Creating Dark Lines in Space with Linear Zone Plates

Pradyoth Kukkapalli, Charter School of Wilmington, Delaware
Marty Cohen and John Noé, Laser Teaching Center, Stony Brook University

This project was inspired by a general fascination with zone plates and the interesting work on zone plates containing a π phase jump done by Vinas et al. [1]. Such specialized optical devices create a series of dark focal points in space which can be used for precision alignment. Zone plates are optical elements which focus light by diffraction instead of refraction as in conventional lenses. A Fresnel-type zone plate has many concentric circular regions which are alternately opaque and transparent. The widths and radii of the zones are such that light diffracted from the center of every transparent region reaches a focal point on the axis of the plate in phase. The result is constructive interference, and the creation of a bright spot. Such Fresnel zone plates also have minor bright spots along the beam axis, which occur when the phase shift from adjacent transparent regions is an integer multiple of 2 π.

Linear zone plates, which are the subject of this project, have one-dimensional patterns and act like cylinder lenses to create line foci. Introducing a π phase jump across the center of such a zone plate effectively inverts the focus, creating a "dark line in space" between two bright lines. A π phase jump occurs when one half of the zone plate has transparent regions where the other half has opaque regions. The phase jump causes half of the light passing through the zone plate to be completely out of phase with the other half of the light, thus causing fully destructive interference along the dark line.

The goal of our project is to create and investigate a linear sinusoidal zone plate with a π phase jump. Sinusoidal zone plates have smooth transitions from completely transparent regions to completely opaque regions, unlike binary zone plates, which are strictly opaque or transparent. The smooth transitions lead to sharper focal lines, and eliminate the minor focal lines that are present with the use of binary zone plates. Zone plate patterns were generated by using Mathematica to map the varying transparency across the zone plate with the function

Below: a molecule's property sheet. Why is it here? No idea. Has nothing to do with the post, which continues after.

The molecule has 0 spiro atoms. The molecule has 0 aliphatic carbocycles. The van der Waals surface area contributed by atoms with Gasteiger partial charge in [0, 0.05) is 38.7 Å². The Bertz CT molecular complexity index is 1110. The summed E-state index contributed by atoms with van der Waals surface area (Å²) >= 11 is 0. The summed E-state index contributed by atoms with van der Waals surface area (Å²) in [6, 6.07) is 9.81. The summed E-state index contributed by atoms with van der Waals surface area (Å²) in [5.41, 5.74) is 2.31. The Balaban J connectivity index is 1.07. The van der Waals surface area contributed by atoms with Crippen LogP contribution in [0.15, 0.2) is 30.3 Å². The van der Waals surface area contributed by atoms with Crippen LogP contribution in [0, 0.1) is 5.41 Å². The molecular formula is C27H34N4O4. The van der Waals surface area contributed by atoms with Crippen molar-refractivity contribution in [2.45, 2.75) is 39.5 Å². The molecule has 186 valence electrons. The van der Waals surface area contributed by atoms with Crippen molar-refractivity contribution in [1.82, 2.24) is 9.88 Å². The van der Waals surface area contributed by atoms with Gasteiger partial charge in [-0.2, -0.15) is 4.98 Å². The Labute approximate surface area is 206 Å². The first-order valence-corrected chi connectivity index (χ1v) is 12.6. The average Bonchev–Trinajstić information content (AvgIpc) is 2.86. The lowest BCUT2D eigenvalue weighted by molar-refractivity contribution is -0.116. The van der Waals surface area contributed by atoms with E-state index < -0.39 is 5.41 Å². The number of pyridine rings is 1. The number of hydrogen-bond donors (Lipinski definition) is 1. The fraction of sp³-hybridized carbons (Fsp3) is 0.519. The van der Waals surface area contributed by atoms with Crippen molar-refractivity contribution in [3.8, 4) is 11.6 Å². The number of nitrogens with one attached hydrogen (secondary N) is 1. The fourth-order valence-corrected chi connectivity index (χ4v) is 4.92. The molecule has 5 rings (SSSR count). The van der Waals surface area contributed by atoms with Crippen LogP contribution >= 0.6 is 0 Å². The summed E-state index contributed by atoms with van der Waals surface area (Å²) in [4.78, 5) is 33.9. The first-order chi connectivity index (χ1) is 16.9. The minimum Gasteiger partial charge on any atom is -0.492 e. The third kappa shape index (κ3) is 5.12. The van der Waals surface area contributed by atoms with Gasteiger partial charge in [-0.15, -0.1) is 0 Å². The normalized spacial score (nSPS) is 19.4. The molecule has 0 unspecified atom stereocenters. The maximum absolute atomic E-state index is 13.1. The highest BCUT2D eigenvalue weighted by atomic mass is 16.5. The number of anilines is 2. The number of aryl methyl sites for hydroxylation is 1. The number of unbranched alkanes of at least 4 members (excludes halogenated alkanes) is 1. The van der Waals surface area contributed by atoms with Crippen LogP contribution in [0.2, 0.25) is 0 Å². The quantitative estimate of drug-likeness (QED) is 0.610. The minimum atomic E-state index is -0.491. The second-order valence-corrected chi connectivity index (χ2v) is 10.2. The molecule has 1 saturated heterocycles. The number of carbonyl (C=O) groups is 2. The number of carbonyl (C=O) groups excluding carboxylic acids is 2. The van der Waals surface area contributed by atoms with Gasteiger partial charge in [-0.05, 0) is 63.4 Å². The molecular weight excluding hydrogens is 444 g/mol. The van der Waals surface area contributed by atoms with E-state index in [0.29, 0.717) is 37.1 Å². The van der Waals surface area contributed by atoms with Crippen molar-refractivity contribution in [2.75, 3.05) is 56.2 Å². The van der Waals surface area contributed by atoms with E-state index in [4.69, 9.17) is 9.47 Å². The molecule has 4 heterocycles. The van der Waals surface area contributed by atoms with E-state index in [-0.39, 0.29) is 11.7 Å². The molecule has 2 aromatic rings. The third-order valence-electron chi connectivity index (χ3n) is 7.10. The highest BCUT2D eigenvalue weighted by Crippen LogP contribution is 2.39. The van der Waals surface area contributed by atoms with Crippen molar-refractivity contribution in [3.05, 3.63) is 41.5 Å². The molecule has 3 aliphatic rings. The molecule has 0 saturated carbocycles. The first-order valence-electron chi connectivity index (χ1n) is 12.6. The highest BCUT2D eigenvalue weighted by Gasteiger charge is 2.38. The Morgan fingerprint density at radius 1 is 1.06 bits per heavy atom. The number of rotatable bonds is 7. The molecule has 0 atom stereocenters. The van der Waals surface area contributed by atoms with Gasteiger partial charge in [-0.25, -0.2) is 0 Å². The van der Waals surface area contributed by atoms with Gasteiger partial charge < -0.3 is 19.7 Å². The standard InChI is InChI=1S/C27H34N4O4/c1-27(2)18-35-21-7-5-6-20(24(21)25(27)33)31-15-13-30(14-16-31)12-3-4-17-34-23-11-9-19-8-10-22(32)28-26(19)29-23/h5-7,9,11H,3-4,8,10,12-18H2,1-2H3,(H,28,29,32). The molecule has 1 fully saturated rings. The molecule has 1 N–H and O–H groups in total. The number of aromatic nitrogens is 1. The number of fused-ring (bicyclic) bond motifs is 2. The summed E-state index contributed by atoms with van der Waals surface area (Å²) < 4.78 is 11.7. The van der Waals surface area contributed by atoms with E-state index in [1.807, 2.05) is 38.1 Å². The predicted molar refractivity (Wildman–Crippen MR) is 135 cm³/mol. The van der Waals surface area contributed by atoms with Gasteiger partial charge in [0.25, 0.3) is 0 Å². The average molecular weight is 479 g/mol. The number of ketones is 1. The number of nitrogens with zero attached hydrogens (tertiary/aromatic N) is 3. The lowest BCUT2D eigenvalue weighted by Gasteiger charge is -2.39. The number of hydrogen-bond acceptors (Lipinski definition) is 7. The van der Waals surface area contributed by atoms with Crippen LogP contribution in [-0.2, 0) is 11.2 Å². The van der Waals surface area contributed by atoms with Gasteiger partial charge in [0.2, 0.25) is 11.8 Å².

Transmittance equation

where f is the focal length, x is the transverse distance from the centerline of the zone plate and λ is the wavelength of the light illuminating it. Several 8 mm square patterns generated in this way have been imaged on to 35 mm black and white film by photographer Gene Lewis (Darkroom Specialties LLC, Eugene, OR). We are currently observing and recording the diffraction patterns that result when the zone plates are illuminated with the expanded beam from a HeNe laser.

We would like to thank the Simons Foundation for funding this research, Prof. Michael Raymer for recommending a printing service, and Prof. Harold Metcalf for establishing and supporting the Laser Teaching Center.


[1] S.B. Vinas, Z. Jaroszewicz, A. Kojolodziejczyk, and M. Sypek, "Zone plates with black focal spots," Applied Optics 31, 192 &ndash 198 (1992).

[2] J. Ojeda-Castaneda, and G. Ramirez, "Zone plates for zero axial irradiace," Optics Letters 18, 87 &ndash 89 (1993).

[3] T.D. Beynon, I. Kirk, and T.R. Mathews, "Gabor zone plates with binary transmittance values." Optics Letters 17, 544 – 546 (1992).

[4] J.W. Goodman, Introduction to Fourier optics. Robert and Company, 2005.

[5] Nityan Nair, "Diffraction with a twist: creating optical vortices with a spiral Fresnel zone plate." Siemens competition report, Oct. 2008.